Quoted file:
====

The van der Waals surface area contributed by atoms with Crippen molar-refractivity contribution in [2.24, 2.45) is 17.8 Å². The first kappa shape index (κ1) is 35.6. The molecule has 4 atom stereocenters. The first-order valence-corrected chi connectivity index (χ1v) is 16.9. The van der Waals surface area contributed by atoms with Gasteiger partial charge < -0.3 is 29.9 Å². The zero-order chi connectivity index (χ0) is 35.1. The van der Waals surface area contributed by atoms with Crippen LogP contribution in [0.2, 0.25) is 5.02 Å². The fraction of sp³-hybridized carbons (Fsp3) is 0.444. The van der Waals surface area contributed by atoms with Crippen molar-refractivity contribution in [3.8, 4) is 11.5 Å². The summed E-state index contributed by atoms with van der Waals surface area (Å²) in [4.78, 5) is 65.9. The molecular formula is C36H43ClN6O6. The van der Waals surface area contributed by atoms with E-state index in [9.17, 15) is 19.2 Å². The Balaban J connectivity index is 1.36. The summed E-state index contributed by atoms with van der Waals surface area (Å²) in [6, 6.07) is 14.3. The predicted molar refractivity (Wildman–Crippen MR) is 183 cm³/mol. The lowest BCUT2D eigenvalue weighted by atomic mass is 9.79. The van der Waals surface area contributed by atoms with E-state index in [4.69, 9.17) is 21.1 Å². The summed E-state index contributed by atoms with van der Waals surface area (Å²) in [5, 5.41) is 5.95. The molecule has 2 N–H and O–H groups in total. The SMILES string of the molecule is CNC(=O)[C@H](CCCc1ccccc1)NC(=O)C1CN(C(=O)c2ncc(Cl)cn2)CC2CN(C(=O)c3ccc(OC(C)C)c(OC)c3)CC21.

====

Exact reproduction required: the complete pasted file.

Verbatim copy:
The van der Waals surface area contributed by atoms with Crippen molar-refractivity contribution in [2.24, 2.45) is 17.8 Å². The first kappa shape index (κ1) is 35.6. The molecule has 4 atom stereocenters. The first-order valence-corrected chi connectivity index (χ1v) is 16.9. The van der Waals surface area contributed by atoms with Gasteiger partial charge < -0.3 is 29.9 Å². The zero-order chi connectivity index (χ0) is 35.1. The van der Waals surface area contributed by atoms with Crippen LogP contribution in [0.2, 0.25) is 5.02 Å². The fraction of sp³-hybridized carbons (Fsp3) is 0.444. The van der Waals surface area contributed by atoms with Crippen molar-refractivity contribution in [3.8, 4) is 11.5 Å². The summed E-state index contributed by atoms with van der Waals surface area (Å²) in [4.78, 5) is 65.9. The molecular formula is C36H43ClN6O6. The van der Waals surface area contributed by atoms with E-state index in [9.17, 15) is 19.2 Å². The Balaban J connectivity index is 1.36. The summed E-state index contributed by atoms with van der Waals surface area (Å²) in [6, 6.07) is 14.3. The predicted molar refractivity (Wildman–Crippen MR) is 183 cm³/mol. The lowest BCUT2D eigenvalue weighted by atomic mass is 9.79. The van der Waals surface area contributed by atoms with E-state index in [4.69, 9.17) is 21.1 Å². The summed E-state index contributed by atoms with van der Waals surface area (Å²) in [5, 5.41) is 5.95. The molecule has 2 N–H and O–H groups in total. The SMILES string of the molecule is CNC(=O)[C@H](CCCc1ccccc1)NC(=O)C1CN(C(=O)c2ncc(Cl)cn2)CC2CN(C(=O)c3ccc(OC(C)C)c(OC)c3)CC21.